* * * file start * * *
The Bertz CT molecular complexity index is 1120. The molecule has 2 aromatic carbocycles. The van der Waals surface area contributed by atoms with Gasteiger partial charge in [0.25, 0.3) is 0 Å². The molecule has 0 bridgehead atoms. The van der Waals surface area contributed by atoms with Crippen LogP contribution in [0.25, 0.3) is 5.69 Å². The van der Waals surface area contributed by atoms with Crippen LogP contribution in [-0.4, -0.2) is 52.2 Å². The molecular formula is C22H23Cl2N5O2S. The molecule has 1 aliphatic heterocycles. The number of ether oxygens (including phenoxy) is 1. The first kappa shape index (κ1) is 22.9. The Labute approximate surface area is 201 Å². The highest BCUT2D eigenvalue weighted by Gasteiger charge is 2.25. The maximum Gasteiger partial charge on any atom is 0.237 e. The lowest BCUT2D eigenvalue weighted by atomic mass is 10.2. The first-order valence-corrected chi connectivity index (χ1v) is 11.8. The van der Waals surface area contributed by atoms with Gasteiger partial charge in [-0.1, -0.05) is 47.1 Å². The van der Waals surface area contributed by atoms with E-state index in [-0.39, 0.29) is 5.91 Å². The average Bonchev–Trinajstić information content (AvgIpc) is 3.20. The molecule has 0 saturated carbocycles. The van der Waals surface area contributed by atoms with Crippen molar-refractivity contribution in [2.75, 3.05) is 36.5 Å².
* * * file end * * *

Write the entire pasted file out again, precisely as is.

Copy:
The Bertz CT molecular complexity index is 1120. The molecule has 2 aromatic carbocycles. The van der Waals surface area contributed by atoms with Gasteiger partial charge in [0.25, 0.3) is 0 Å². The molecule has 0 bridgehead atoms. The van der Waals surface area contributed by atoms with Crippen LogP contribution in [0.25, 0.3) is 5.69 Å². The van der Waals surface area contributed by atoms with Crippen LogP contribution in [-0.4, -0.2) is 52.2 Å². The molecular formula is C22H23Cl2N5O2S. The molecule has 1 aliphatic heterocycles. The number of ether oxygens (including phenoxy) is 1. The first kappa shape index (κ1) is 22.9. The Labute approximate surface area is 201 Å². The highest BCUT2D eigenvalue weighted by Gasteiger charge is 2.25. The maximum Gasteiger partial charge on any atom is 0.237 e. The lowest BCUT2D eigenvalue weighted by atomic mass is 10.2. The first-order valence-corrected chi connectivity index (χ1v) is 11.8. The van der Waals surface area contributed by atoms with Gasteiger partial charge in [-0.1, -0.05) is 47.1 Å². The van der Waals surface area contributed by atoms with E-state index in [-0.39, 0.29) is 5.91 Å². The average Bonchev–Trinajstić information content (AvgIpc) is 3.20. The molecule has 0 saturated carbocycles. The van der Waals surface area contributed by atoms with Crippen molar-refractivity contribution in [2.75, 3.05) is 36.5 Å².